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Emission deadline alert for developed countries

The developing countries are using the climate summit negotiations to remind developed countries to fulfil their 2020 emissions targets
Guests arrive at the 'Spodek' multipurpose arena complex for the COP24 summit in Katowice, Poland, Wednesday, December 5, 2018.

Jayanta Basu   |   Katowice (Poland)   |   Published 07.12.18, 02:09 PM

The developed countries may collectively fall 40 per cent short of achieving their 2020 target for lowering their Earth-warming greenhouse gas emissions, the UN climate change agency said on Thursday, underscoring concerns iterated often by developing countries.

The UN Framework Convention for Climate Change (UNFCCC), in a report released at the climate summit in Poland, said emissions from developed countries are projected to decrease by 11 per cent from 1990 to 2020 if all planned climate actions are implemented, against the original 18 per cent target.

The report said developed countries emissions decreased by 13 per cent between 1990 and 2016, but are expected to increase by 1.9 per cent from 2016 to 2020.

“Developed countries are progressing towards their 2020 targets, but gaps remain,” said a senior UNFCCC official at the release of the report.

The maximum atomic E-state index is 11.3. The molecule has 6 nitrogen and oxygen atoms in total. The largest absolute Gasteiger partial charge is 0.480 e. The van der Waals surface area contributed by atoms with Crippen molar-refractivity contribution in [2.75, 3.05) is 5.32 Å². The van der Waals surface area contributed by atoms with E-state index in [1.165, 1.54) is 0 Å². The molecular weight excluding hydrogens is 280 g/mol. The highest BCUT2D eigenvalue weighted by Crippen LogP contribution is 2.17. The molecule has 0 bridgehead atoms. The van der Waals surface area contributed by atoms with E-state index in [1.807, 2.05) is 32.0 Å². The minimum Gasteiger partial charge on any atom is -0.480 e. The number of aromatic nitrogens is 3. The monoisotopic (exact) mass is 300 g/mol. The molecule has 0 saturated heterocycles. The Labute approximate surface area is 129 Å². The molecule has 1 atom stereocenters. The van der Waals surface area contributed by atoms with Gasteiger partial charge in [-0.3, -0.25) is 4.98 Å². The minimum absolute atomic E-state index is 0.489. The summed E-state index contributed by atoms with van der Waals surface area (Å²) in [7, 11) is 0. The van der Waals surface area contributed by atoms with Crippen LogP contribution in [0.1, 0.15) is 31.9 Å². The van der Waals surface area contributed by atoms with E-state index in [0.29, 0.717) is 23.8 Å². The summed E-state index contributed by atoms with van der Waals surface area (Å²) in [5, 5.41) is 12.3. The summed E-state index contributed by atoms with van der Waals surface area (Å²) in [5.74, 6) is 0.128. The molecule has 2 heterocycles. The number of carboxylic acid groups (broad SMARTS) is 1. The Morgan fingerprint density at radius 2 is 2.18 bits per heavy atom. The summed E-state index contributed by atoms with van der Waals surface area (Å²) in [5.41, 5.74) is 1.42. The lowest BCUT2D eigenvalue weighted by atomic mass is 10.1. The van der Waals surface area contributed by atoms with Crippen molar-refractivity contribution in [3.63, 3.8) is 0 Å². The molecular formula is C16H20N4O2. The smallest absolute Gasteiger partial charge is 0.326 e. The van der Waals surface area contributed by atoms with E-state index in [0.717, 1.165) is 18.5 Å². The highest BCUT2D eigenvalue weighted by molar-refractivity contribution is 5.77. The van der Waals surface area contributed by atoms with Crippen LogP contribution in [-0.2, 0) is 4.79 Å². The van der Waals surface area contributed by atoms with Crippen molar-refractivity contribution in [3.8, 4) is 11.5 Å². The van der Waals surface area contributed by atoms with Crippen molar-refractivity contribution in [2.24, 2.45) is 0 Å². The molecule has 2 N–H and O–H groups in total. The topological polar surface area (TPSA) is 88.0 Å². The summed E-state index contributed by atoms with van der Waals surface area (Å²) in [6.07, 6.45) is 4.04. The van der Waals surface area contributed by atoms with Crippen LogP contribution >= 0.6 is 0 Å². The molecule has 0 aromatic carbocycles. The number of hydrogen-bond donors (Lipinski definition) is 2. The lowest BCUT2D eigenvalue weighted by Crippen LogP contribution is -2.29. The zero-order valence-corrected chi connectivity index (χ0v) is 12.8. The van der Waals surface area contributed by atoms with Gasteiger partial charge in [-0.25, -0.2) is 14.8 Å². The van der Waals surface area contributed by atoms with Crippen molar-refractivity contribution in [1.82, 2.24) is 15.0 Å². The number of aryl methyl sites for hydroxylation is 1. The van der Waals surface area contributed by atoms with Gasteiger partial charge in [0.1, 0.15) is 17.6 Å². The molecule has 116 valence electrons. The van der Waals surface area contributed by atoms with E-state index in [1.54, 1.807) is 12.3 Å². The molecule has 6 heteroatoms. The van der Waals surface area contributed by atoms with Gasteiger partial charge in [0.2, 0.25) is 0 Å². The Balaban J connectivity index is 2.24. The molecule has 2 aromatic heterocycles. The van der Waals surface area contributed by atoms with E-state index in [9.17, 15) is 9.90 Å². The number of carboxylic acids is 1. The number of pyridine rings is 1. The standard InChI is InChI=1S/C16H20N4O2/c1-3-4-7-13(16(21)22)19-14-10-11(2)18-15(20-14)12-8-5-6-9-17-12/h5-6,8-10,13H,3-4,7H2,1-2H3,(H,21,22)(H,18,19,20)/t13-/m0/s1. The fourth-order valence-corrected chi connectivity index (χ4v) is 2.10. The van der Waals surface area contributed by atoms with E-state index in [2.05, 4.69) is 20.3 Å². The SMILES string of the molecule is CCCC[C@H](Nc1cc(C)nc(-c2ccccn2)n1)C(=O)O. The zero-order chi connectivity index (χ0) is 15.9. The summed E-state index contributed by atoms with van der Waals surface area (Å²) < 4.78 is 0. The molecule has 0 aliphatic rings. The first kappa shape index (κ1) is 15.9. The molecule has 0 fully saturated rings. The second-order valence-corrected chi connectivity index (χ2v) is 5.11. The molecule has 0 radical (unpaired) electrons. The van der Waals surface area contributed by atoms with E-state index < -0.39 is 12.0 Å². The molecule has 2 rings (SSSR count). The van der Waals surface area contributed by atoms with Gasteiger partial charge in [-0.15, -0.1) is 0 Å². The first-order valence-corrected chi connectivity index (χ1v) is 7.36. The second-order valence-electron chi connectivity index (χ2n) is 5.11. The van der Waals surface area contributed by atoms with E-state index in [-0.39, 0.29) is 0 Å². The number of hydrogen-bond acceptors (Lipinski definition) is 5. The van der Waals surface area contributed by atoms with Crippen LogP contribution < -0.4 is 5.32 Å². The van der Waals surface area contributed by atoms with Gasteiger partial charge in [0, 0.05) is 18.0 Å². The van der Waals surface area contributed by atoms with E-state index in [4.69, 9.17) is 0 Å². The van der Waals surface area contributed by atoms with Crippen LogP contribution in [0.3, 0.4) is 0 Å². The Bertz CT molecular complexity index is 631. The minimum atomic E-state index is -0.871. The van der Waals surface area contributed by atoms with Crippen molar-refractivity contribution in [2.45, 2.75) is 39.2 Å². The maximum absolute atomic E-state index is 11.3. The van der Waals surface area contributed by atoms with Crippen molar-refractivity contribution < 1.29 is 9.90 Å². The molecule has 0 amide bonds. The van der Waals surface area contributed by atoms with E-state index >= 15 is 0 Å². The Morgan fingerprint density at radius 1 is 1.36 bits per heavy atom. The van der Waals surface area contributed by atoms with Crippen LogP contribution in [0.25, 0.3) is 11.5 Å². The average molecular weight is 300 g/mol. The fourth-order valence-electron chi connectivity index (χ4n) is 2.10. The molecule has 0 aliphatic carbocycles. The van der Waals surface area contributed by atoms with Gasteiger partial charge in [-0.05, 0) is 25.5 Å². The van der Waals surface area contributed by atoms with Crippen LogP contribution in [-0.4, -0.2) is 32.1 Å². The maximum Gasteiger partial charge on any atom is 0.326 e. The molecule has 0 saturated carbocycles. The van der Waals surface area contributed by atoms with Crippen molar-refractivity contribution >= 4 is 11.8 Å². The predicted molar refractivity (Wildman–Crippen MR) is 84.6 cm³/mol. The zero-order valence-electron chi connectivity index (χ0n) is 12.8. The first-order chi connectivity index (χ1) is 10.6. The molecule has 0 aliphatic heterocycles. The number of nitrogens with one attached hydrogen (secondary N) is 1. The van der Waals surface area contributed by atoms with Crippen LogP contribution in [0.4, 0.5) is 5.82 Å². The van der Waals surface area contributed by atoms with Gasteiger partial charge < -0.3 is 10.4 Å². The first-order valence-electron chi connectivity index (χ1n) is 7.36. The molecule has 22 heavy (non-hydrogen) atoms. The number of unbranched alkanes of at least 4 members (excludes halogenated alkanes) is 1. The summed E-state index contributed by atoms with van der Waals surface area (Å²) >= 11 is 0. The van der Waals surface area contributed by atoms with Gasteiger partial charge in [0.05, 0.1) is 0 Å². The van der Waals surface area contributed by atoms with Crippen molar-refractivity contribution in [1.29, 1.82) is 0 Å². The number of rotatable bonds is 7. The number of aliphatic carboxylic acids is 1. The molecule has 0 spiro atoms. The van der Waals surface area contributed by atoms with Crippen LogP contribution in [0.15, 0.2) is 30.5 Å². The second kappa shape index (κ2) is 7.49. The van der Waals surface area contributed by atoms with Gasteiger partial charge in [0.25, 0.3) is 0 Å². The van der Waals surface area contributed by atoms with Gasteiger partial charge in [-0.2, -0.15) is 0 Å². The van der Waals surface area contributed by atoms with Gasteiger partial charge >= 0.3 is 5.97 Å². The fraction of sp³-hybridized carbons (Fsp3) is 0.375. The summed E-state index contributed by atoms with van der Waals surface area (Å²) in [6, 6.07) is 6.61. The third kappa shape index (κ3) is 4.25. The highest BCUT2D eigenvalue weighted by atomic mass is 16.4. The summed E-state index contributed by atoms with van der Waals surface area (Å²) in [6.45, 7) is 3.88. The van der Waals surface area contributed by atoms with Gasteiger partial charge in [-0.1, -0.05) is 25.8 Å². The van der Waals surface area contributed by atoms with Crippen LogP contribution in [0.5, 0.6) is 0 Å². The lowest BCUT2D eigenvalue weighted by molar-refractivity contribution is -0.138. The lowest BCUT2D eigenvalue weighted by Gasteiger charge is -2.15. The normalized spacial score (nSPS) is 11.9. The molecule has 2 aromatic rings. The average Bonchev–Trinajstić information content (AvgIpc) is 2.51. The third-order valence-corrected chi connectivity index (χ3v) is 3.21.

Another report jointly released by 200 non-government organisations also highlighted the inadequate actions by developed countries, cautioning that the sum total of current emissions reduction targets will not cap average global temperature rise to 1.5 C.

The Intergovernmental Panel for Climate Change (IPCC) had earlier this year warned that crossing the 1.5 C threshold would have devastating impacts worldwide on humans and biodiversity.

The analysis shows that based on a fair-share analysis — which calculates the gross emissions of a country considering equal per capita emission globally — the United States has emitted about 22 per cent more since 1990 than what it promised to reduce under the 2015 Paris climate agreement.

The comparative gap between fair share and national pledges of European Union including United Kingdom is 13.2 per cent, Japan 16.7 per cent and Singapore 16.9 per cent. India’s gap is not even one per cent.

“The report demonstrates that when poorest half of the world receives less than one-tenth of global total income and hence needs to be supported in its bid to reduce emissions,” Brandon Wu of ActionAid USA told The Telegraph.

“The report bares open the duplicity of developed countries and complete lack of equity in emission reduction process. However the arithmetic may be a good starting point to calculate how much developed countries should financially support the developing countries” observed Sanjay Vashist of Climate Action Network, South Asia.

The developing countries are using the climate summit negotiations to remind developed countries to fulfil their 2020 emissions targets.

According to sources, during the negotiations on Wednesday, developing countries led by India, China, and Brazil expressed concerns over the pre-2020 gap of developed countries, in their emissions reductions and their pledges on finance.

Indian negotiators demanded that these gaps would have to be closed by developed countries and must be considered during the 2023 global stock-take process as mandated under the Paris Agreement.


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